First, what you've illustrated here sounds a little along the lines of how a traditional EDI system does in Supply Chain & Procurement processing, where it will receive a document and enter the information into transaction-based operational systems to create records as data. I'm not entirely sure how those work, and if they can only extract standardized formats from documents but that's something that you could possibly look into with a few searches.

Now as far as creating a CSV data set, that is a great idea for testing the accuracy of your algorithm on a set of invoices to train your model. Training a model is pretty self-explanatory, but essentially you'd be using a supervised machine learning strategy, where the system actively uses a training data set where the correct answers are known. By comparing the models results to the data set, you could then know if the algorithm is appropriately retrieving the information. I'd recommend that you include the information the application should be getting from each invoice, and compare that to what the machine did retrieve. That way you effectively known the error of the model. (x,y) coordinates would work well for preliminary attempts to get a better feel for location-based assessment of the invoices, so that's a pretty good idea in my opinion as well.

Regarding algorithm types, this one will almost always be "it depends". Many times, I'll use a couple and compare the error that returns for each model to find the one that works the best for what I'm predicting. That said, Clustering can be useful for continuous, numerical data and "grouping" items based on the location of the coordinates. I think clustering could be useful if you're breaking down the coordinates of the information on an image, but wouldn't be of much use to gather and extract the text from the invoice. And to not go too deep, K-Means would probably not be great at all because the locations for the cluster centroids is entirely randomized and you must also declare a number of n clusters, which would be impracticable for the purpose at hand.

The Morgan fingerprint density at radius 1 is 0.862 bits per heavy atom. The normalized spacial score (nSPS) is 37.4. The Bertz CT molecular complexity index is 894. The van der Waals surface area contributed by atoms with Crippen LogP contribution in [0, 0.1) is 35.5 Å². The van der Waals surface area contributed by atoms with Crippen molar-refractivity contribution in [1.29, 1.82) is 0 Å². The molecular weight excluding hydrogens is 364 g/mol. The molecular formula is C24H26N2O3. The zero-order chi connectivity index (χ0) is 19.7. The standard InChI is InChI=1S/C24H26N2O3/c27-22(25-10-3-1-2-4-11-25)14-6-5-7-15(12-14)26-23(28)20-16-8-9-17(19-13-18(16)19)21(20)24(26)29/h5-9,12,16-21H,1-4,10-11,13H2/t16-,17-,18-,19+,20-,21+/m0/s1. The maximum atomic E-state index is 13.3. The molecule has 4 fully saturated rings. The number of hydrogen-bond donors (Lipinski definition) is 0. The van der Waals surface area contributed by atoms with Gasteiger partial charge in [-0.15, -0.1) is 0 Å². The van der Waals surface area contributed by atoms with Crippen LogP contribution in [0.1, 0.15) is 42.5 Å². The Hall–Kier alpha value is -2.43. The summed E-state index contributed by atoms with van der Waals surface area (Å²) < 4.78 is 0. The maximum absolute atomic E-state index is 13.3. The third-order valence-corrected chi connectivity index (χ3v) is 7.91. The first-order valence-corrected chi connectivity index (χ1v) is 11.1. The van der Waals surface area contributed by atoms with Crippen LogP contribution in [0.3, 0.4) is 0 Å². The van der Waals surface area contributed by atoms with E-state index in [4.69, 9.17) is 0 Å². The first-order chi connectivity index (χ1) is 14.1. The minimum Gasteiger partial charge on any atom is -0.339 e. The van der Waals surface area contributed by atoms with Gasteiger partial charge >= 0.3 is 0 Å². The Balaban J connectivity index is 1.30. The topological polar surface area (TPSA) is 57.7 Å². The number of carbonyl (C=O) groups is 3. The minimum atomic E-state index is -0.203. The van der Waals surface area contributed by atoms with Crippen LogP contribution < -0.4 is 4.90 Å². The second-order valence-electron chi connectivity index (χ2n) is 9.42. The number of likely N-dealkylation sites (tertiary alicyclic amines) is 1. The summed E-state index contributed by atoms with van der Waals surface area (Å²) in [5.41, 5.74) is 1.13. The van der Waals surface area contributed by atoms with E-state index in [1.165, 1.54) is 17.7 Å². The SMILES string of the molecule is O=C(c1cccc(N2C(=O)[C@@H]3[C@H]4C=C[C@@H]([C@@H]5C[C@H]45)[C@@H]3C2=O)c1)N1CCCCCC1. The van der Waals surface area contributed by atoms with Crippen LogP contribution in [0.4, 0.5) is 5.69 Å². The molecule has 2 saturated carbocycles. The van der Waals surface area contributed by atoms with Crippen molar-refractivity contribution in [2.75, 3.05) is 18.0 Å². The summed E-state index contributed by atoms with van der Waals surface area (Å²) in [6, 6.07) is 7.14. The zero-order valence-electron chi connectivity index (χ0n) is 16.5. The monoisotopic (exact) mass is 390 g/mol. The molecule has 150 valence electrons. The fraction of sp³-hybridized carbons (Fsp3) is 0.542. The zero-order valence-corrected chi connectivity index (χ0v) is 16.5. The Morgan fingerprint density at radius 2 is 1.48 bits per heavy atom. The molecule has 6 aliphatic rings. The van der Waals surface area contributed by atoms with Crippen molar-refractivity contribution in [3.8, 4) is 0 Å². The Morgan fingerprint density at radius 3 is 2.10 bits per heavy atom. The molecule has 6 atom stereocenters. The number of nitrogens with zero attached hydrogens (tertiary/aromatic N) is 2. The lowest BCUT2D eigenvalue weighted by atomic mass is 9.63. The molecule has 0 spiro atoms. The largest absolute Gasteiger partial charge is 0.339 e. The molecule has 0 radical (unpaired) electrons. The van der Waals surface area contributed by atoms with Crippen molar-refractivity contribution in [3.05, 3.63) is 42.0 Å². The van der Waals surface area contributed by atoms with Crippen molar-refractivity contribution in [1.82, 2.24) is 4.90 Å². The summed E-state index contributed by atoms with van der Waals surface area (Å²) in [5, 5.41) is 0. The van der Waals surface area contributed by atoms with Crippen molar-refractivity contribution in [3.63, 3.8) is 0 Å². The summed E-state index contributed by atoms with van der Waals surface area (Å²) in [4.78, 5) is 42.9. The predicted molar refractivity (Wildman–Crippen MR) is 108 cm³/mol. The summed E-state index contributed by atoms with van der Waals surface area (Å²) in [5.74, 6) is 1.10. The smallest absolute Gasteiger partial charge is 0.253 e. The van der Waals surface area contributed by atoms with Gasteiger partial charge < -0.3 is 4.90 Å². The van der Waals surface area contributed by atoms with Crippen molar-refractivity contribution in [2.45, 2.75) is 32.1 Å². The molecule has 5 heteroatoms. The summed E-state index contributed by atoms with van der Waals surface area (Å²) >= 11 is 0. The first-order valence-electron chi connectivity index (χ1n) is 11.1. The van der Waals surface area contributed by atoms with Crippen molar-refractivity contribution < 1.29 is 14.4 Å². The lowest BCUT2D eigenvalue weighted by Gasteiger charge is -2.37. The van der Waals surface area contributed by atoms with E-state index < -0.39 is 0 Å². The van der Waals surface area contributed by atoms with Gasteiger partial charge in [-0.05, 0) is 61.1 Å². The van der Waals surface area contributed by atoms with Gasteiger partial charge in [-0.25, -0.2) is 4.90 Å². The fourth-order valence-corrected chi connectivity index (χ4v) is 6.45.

I'd recommend looking into the different types of Neural Networks(NN's). These are used extensively to take images of some kind, and break them down to best estimate the contents of an unknown input. It's the type of algorithm Google uses to do image searches and things along those lines. It's also the type of software that tells an autonomous vehicle that the sign ahead is a stop sign. There are different types of NN's out there, and it can get pretty overwhelming pretty quickly, so I recommend looking into basic videos to explain it. If you do decide to go this route, Google Cloud has a pretty solid platform with there google.vision and other machine-learning-in-a-box libraries that are really easy to import and play with.

as far as inputs, define the information that you want extracted, and record that data for use of testing and training as I mentioned above. Then play around with a few methods in sciket-learn and TensorFlow!

Unfortunately, I can't give you a straight-forward answer on the many trade-offs with different algorithms or inputs, but I hope that this gave you a few ideas about next steps or provided you with a better understanding of how you can begin the project. Good luck!